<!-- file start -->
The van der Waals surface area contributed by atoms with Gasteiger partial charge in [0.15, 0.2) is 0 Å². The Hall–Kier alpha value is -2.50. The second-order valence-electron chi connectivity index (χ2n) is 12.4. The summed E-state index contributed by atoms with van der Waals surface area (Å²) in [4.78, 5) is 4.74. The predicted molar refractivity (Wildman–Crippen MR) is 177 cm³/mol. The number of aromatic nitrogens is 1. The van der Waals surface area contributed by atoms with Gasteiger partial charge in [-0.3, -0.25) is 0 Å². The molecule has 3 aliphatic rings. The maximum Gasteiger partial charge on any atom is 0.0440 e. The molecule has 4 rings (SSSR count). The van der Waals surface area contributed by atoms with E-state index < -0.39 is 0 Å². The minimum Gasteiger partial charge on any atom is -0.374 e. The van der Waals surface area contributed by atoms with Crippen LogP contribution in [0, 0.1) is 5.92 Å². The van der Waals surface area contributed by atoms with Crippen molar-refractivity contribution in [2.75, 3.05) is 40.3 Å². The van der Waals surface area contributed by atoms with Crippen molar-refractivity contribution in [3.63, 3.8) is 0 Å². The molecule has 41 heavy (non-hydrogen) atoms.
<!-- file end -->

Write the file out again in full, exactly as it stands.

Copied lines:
The van der Waals surface area contributed by atoms with Gasteiger partial charge in [0.15, 0.2) is 0 Å². The Hall–Kier alpha value is -2.50. The second-order valence-electron chi connectivity index (χ2n) is 12.4. The summed E-state index contributed by atoms with van der Waals surface area (Å²) in [4.78, 5) is 4.74. The predicted molar refractivity (Wildman–Crippen MR) is 177 cm³/mol. The number of aromatic nitrogens is 1. The van der Waals surface area contributed by atoms with Gasteiger partial charge in [-0.3, -0.25) is 0 Å². The molecule has 3 aliphatic rings. The maximum Gasteiger partial charge on any atom is 0.0440 e. The molecule has 4 rings (SSSR count). The van der Waals surface area contributed by atoms with E-state index < -0.39 is 0 Å². The minimum Gasteiger partial charge on any atom is -0.374 e. The van der Waals surface area contributed by atoms with Crippen LogP contribution in [0, 0.1) is 5.92 Å². The van der Waals surface area contributed by atoms with Crippen molar-refractivity contribution in [2.75, 3.05) is 40.3 Å². The van der Waals surface area contributed by atoms with Crippen molar-refractivity contribution in [3.63, 3.8) is 0 Å². The molecule has 41 heavy (non-hydrogen) atoms.